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Government Shutdown Closes Immigration Courts Adding to Record-High 800,000 Case Backlog

CBS News reports that the partial federal government shutdown has closed most immigration courts. AILA Associate Director of Government Relations Kate Voigt said, “Holding the government hostage for a border wall isn’t going to do anything to make the country safer, but it will make the immigration courts worse.” The Washington PostEditorial Board noted the irony of “a president who conjures migrant no-shows in courts manag[ing] to close the courts entirely.

EOIR Releases Two Memos Related to Case Priorities and Performance Measures

EOIR supplemented its January 17, 2018, memo, Case Priorities and Immigration Court Performance Measures by announcing the tracking and expedition of “family unit” cases at ten immigration court locations. EOIR further supplemented the January memo by heightening the bar for overcoming a 180-day adjudication window, stating that for an immigration judge to grant a continuance resulting in an asylum case taking longer than 180 days to adjudicate, a respondent must satisfy the good-cause standard and show exceptional circumstances.

A Defendant Shows Up in Immigration Court by Himself. He’s 6.

Wilder Maldonado, who was separated from his father at the border and is facing immigration proceedings alone. ICYMI, the LA Times Published Published an op-ed earlier this week by a former DOJ employee about why he resigned from his position at the Los Angeles immigration court. Gianfranco de Girolamo writes, “I couldn’t stand by, or be complicit in, a mean-spirited and unscrupulous campaign to undermine the everyday work of the Justice Department and the judges who serve in our immigration courts — a campaign that hurts many of my fellow immigrants in the process

Attorney General Sessions continues to take away due process of Immigrants

Matter of L‑A‑B‑R‑, which outlined when immigration judges (IJs) may grant continuances; Matter of Castro‑Tum, which limited IJs authority toadministratively close a case; and Matter of A‑B‑, which narrowed the criteria for demonstrating membership in a particular social group.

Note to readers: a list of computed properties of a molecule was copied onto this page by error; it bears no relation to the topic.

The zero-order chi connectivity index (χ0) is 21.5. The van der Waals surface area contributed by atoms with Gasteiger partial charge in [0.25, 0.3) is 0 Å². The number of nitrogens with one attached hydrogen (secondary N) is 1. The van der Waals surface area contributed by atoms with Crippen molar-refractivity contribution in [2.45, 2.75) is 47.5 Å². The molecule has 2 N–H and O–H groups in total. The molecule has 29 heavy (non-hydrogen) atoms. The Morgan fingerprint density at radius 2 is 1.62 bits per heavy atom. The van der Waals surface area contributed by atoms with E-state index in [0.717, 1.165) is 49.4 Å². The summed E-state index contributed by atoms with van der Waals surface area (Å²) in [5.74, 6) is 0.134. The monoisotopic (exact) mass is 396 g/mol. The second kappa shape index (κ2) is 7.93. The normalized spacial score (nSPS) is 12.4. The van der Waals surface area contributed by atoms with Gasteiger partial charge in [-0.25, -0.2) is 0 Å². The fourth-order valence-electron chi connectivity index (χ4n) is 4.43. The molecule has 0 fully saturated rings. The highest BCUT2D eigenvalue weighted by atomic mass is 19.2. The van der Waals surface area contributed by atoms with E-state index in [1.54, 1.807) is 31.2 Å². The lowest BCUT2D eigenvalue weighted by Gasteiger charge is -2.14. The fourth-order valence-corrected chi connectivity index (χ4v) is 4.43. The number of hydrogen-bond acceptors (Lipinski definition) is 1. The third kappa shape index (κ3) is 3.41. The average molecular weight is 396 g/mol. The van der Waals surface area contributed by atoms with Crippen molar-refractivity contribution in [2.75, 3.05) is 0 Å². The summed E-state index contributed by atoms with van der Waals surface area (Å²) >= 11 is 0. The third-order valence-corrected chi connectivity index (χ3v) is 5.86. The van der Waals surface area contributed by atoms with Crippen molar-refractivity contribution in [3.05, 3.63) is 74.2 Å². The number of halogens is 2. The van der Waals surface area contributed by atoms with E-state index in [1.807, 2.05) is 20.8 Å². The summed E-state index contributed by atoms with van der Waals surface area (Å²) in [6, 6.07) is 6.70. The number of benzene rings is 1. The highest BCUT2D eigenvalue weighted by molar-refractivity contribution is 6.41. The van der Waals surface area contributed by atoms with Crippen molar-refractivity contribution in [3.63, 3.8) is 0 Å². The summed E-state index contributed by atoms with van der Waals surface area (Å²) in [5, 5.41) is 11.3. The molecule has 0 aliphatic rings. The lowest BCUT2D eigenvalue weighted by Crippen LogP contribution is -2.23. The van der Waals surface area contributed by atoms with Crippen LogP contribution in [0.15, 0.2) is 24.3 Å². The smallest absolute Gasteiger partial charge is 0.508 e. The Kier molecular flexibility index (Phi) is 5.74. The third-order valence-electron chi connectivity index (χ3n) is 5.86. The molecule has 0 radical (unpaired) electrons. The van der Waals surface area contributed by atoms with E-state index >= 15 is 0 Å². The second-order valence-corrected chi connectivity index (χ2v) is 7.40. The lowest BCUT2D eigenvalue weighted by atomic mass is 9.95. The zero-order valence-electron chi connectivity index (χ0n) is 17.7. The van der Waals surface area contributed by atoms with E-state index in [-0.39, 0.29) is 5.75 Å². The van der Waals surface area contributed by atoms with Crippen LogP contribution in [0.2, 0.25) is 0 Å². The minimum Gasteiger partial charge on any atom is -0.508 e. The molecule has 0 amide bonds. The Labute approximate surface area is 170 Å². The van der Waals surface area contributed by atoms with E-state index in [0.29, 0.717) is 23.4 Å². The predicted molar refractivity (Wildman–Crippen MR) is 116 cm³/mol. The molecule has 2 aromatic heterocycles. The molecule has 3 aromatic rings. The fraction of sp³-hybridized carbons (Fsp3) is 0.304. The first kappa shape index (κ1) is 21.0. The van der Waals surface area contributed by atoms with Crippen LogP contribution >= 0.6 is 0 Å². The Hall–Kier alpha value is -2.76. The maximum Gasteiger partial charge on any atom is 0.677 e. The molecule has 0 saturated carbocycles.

Sessions is trying to turn the Immigration Courts into puppet institutions that just deport people without regard to real representation.

Closing an Immigration Case

Matter of W-Y-U-, 27 I&N Dec. 17 (BIA 2017)
(1) The primary consideration for an Immigration Judge in evaluating whether to administratively close or recalendar proceedings is whether the party opposing administrative closure has provided a persuasive reason for the case to proceed and be resolved on the merits. Matter of Avetisyan, 25 I&N Dec. 688 (BIA 2012), clarified.
(2) In considering administrative closure, an Immigration Judge cannot review whether an alien falls within the enforcement priorities of the Department of Homeland Security, which has exclusive jurisdiction over matters of prosecutorial discretion.

Court Finds Petitioner Who Voluntary Departed the U.S. Under Threat of Deportation Is Not Eligible for Cancellation of Removal

The Eighth Circuit denied the petition for review, holding that a failure to satisfy the warning requirements of 8 CFR §240.25 does not preclude a finding of voluntary departure under threat of deportation sufficient to break the 10-year period of continuous presence required to be eligible for cancellation of removal. The court thus found that the petitioner was not eligible for cancellation of removal under INA §240A(b), because he voluntary departed the United States under a threat of deportation in March 2001, thus breaking his continuous presence in the country.

Immigrant Children Entitled to Court Hearing

The Associated Press reports that the Ninth Circuit Court of Appeals ruled on Wednesday that two laws passed by Congress didn’t end the right to a bond hearing for unaccompanied immigrant children detained by federal authorities. The court said that immigrant children who cross the border without their parents have the right to a court hearing to challenge any decision to detain them instead of turning them over to family in the United States. The ruling is especially prescient since a reported tens of thousands of unaccompanied children fleeing gang and drug violence in Guatemala, Honduras, and El Salvador have entered the United States in recent years.

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